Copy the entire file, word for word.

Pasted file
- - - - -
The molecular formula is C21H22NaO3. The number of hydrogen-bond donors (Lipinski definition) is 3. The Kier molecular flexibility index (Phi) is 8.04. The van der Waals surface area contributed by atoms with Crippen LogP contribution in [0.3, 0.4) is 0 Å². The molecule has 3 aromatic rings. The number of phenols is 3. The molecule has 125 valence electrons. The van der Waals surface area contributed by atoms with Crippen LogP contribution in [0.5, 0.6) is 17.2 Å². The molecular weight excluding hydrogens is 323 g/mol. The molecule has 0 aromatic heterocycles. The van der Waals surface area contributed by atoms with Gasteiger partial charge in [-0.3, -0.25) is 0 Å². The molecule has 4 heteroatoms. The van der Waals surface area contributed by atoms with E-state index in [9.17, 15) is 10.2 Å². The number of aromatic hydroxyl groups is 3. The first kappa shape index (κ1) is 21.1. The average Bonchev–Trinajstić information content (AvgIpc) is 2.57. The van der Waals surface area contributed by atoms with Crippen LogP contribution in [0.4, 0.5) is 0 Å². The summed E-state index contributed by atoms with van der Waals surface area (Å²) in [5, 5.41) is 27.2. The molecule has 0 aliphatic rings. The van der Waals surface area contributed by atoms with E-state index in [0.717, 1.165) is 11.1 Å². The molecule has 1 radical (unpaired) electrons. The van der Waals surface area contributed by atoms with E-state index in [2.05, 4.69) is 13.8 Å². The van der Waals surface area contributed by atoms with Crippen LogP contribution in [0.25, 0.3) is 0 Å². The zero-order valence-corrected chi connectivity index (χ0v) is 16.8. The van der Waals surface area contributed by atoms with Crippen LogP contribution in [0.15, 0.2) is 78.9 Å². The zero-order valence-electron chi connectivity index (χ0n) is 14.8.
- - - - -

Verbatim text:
The molecular formula is C21H22NaO3. The number of hydrogen-bond donors (Lipinski definition) is 3. The Kier molecular flexibility index (Phi) is 8.04. The van der Waals surface area contributed by atoms with Crippen LogP contribution in [0.3, 0.4) is 0 Å². The molecule has 3 aromatic rings. The number of phenols is 3. The molecule has 125 valence electrons. The van der Waals surface area contributed by atoms with Crippen LogP contribution in [0.5, 0.6) is 17.2 Å². The molecular weight excluding hydrogens is 323 g/mol. The molecule has 0 aromatic heterocycles. The van der Waals surface area contributed by atoms with Gasteiger partial charge in [-0.3, -0.25) is 0 Å². The molecule has 4 heteroatoms. The van der Waals surface area contributed by atoms with E-state index in [9.17, 15) is 10.2 Å². The number of aromatic hydroxyl groups is 3. The first kappa shape index (κ1) is 21.1. The average Bonchev–Trinajstić information content (AvgIpc) is 2.57. The van der Waals surface area contributed by atoms with Crippen LogP contribution in [0.4, 0.5) is 0 Å². The summed E-state index contributed by atoms with van der Waals surface area (Å²) in [5, 5.41) is 27.2. The molecule has 0 aliphatic rings. The van der Waals surface area contributed by atoms with E-state index in [0.717, 1.165) is 11.1 Å². The molecule has 1 radical (unpaired) electrons. The van der Waals surface area contributed by atoms with E-state index in [2.05, 4.69) is 13.8 Å². The van der Waals surface area contributed by atoms with Crippen LogP contribution in [0.25, 0.3) is 0 Å². The zero-order valence-corrected chi connectivity index (χ0v) is 16.8. The van der Waals surface area contributed by atoms with Crippen LogP contribution in [0.15, 0.2) is 78.9 Å². The zero-order valence-electron chi connectivity index (χ0n) is 14.8.